• several (up to 3) O3 MOX sensors
    • vehicle sensor to detect flow of vehicles


    The environmental Arduino nodes will be deployed in the 22@ district and are self-contained packs that are designed to be installed on public street lights and poles at a minimum height of 5 meters to avoid vandalism. All the devices in this pack are designed to be long-lasting and highly durable to reduce maintenance. This installation pack is composed of the components shown in below:


    Components of the Arduino pack


    The collected data will be sent to the GrowSmarter platform through the GrowSmarter API. The data will be used by the air quality monitoring software (nowcasting) developed by BSC-CNS that can predict wind fields in the streets with a resolution of 10 metres and 1 hour, and gas concentration with resolution of 10 metres and 1 hour. These resolution values are beyond the state of the art in air quality modelling for nowcasting.

    Moreover, the sensing data information and the sensor-derived nowcasting maps will be offered as Open Data to third parties through the GrowSmarter platform so that consumers of these environmental data can use this information to provide environmental monitoring services.

    Benefits for GrowSmarter
    This use case is a clear example of synergies gained from integrating infrastructures of GrowSmarter: The Smart Towers will provide support for the monitoring nodes and provide communication infrastructure, while the GrowSmarter platform will provide the required data storage for the collected data. The air monitoring software is an example of a service developed on top of the GrowSmarter platform that will provide monitoring services. Moreover, this use case is an example of collaboration among different entities and projects beyond the GrowSmarter project.

    Action area 3: Sustainable Urban Mobility
    To see all the measures to be implemented, click here.

    First results on the microdistribution of freight in Barcelona
    In January 2017 the microdistribution platform became operational. The service is offered by the company Vanapedal. The municipality of Barcelona has leased a public space to the company, which is obliged to be neutral in the market and work with any logistics operator willing to use the service.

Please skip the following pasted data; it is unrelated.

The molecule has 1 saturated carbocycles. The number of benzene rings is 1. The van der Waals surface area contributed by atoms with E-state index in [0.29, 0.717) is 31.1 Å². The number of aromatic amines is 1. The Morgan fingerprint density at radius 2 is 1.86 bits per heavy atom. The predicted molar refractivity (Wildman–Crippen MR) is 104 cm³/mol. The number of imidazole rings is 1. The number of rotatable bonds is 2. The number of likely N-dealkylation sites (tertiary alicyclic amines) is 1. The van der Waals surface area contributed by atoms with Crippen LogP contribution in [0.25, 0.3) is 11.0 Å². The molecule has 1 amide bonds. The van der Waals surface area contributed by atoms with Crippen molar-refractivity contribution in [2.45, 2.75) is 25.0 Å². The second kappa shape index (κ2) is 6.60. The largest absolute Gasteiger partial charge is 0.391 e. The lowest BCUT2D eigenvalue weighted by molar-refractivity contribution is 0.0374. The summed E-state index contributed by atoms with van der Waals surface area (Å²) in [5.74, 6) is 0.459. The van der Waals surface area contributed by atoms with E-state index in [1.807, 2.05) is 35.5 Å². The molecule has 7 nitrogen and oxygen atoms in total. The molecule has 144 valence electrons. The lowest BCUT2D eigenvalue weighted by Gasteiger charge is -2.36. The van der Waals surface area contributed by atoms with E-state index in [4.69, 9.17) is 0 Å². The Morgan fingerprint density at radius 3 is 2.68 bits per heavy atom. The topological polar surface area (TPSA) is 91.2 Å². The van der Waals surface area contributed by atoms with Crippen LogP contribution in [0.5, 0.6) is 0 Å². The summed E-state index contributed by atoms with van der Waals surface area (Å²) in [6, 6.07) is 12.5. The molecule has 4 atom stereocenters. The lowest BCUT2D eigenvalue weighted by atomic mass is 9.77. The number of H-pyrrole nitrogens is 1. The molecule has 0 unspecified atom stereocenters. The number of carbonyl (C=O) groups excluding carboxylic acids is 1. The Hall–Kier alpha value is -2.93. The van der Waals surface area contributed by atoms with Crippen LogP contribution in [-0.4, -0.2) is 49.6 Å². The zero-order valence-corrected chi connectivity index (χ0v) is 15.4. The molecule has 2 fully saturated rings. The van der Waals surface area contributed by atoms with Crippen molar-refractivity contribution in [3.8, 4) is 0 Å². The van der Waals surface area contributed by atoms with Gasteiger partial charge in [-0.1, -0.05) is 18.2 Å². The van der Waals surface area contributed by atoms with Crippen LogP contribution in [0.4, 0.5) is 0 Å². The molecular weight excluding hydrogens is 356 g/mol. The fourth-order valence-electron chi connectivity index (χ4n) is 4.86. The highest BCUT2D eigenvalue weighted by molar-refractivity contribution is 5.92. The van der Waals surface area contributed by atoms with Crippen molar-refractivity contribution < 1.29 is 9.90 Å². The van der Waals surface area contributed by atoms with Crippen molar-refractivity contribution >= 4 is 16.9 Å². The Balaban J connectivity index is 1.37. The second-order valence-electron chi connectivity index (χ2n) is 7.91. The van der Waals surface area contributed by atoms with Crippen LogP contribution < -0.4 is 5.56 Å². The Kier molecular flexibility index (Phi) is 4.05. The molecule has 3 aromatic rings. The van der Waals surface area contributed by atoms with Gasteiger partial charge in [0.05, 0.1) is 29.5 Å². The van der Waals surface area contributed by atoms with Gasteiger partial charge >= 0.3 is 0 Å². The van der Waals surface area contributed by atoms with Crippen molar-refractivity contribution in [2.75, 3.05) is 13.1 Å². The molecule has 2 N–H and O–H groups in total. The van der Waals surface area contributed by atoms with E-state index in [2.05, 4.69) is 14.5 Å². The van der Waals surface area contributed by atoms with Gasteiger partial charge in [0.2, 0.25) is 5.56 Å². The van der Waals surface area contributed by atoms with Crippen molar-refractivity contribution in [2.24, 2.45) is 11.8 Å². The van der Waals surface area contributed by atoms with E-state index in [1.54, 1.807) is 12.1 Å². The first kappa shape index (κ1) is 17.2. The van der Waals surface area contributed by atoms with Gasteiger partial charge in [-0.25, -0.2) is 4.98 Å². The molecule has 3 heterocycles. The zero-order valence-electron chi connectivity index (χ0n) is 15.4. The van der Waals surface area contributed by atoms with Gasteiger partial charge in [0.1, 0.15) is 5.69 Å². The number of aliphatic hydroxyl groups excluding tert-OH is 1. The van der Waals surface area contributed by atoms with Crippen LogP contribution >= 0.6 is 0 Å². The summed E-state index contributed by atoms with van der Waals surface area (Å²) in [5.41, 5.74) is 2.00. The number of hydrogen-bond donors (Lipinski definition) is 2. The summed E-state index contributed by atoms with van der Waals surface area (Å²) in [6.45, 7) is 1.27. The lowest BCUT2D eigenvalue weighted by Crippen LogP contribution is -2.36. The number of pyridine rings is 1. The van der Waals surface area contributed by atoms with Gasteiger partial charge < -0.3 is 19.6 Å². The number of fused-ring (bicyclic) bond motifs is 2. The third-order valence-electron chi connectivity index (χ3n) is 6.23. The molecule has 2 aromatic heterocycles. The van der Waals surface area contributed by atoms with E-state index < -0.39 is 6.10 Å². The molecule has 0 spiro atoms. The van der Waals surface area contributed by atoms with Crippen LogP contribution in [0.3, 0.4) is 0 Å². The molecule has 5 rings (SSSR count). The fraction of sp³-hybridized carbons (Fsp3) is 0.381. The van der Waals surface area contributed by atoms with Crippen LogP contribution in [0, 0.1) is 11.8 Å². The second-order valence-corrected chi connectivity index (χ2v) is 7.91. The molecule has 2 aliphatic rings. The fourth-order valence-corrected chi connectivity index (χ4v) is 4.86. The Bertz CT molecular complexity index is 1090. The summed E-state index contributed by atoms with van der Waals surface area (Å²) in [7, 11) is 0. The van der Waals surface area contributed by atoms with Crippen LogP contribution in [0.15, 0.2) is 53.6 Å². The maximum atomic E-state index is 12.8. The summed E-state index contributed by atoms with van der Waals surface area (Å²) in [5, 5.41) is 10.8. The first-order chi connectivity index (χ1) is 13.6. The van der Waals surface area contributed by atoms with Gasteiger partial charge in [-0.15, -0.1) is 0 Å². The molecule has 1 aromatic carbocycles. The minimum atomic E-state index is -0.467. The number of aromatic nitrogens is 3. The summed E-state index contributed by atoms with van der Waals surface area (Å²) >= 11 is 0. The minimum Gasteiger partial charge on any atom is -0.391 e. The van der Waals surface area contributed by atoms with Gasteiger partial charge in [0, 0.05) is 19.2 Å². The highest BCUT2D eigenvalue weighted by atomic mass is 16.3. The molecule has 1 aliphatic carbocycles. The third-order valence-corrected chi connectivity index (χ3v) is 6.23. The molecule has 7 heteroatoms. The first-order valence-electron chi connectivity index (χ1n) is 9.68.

The main objectives of the measure are to:

    • Introduce a more efficient and effective freight transport system in the city centre,
    • Analyse the administrative management of a public concession,
      Analyse the business model of the service,
    • Analyse the reduction in CO2 and vehicle kilometres due to shift from conventional vehicles to electric bikes, and
    • Test a new sensor system to measure pollutants and other environmental parameters using the bicycles of the service.


    The Last Mile Operator Vanapedal offers different services, the most relevant of which is the distribution of parcels and packages from other carriers to their final destination. Carriers bring these items to the microplatform which is conveniently located close to the city centre. These are then transferred to electric bicycles and tricycles. The last mile is then performed by drivers from Vanapedal following their established routes. Parking and access regulation do not apply to bicycles, so no delivery time window restrictions affect the distribution.

    The service has been running since January 2017 from the Estació de França location with success, although the market is difficult to reach since there are also competitors and some logistics companies have begun operating their own last mile deliveries using sustainable modes of transport.


    Location of the microplatform at Estació de França


    Currently, up to 9 bicycles are being used in daily operation. The company gathers all business information of their operations including the daily number of deliveries and pick-ups, the number of kilometres covered and the time needed to cover all routes. This information is being collected monthly and the first results of the analysis of this information have been made. During the first three months of operations, 23,000 journeys have been performed and an increase in the daily number has been noted.


    Average daily number of journeys